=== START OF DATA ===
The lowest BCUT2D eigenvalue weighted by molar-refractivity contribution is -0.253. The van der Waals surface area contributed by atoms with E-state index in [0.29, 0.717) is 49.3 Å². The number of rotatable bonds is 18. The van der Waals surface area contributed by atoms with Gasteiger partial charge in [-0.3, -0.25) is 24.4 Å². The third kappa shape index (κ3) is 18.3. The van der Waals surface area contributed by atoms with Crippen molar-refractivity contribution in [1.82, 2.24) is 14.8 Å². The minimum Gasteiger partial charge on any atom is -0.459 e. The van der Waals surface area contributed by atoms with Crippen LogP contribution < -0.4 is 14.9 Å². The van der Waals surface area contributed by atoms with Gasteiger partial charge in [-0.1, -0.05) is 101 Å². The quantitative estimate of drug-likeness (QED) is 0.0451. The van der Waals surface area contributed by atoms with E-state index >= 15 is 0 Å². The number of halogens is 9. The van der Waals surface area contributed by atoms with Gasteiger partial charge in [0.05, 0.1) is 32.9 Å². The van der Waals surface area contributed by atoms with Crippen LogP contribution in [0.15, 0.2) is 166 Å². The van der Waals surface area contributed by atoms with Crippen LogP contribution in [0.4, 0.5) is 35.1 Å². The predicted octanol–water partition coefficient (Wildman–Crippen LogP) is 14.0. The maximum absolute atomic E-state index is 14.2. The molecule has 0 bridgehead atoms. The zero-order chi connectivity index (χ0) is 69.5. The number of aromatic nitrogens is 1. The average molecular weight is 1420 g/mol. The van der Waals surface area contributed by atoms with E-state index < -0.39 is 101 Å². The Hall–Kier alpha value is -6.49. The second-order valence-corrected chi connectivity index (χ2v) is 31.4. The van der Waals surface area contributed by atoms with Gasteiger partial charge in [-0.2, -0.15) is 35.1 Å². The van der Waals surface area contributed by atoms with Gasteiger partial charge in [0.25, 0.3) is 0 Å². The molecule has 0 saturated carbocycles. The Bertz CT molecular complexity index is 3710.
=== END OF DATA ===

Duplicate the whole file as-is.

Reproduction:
The lowest BCUT2D eigenvalue weighted by molar-refractivity contribution is -0.253. The van der Waals surface area contributed by atoms with E-state index in [0.29, 0.717) is 49.3 Å². The number of rotatable bonds is 18. The van der Waals surface area contributed by atoms with Gasteiger partial charge in [-0.3, -0.25) is 24.4 Å². The third kappa shape index (κ3) is 18.3. The van der Waals surface area contributed by atoms with Crippen molar-refractivity contribution in [1.82, 2.24) is 14.8 Å². The minimum Gasteiger partial charge on any atom is -0.459 e. The van der Waals surface area contributed by atoms with Crippen LogP contribution < -0.4 is 14.9 Å². The van der Waals surface area contributed by atoms with Gasteiger partial charge in [-0.1, -0.05) is 101 Å². The quantitative estimate of drug-likeness (QED) is 0.0451. The van der Waals surface area contributed by atoms with E-state index >= 15 is 0 Å². The number of halogens is 9. The van der Waals surface area contributed by atoms with Gasteiger partial charge in [0.05, 0.1) is 32.9 Å². The van der Waals surface area contributed by atoms with Crippen LogP contribution in [0.15, 0.2) is 166 Å². The van der Waals surface area contributed by atoms with Crippen LogP contribution in [0.4, 0.5) is 35.1 Å². The predicted octanol–water partition coefficient (Wildman–Crippen LogP) is 14.0. The maximum absolute atomic E-state index is 14.2. The molecule has 0 bridgehead atoms. The zero-order chi connectivity index (χ0) is 69.5. The number of aromatic nitrogens is 1. The average molecular weight is 1420 g/mol. The van der Waals surface area contributed by atoms with E-state index < -0.39 is 101 Å². The Hall–Kier alpha value is -6.49. The second-order valence-corrected chi connectivity index (χ2v) is 31.4. The van der Waals surface area contributed by atoms with Gasteiger partial charge in [-0.2, -0.15) is 35.1 Å². The van der Waals surface area contributed by atoms with Gasteiger partial charge in [0.25, 0.3) is 0 Å². The molecule has 0 saturated carbocycles. The Bertz CT molecular complexity index is 3710.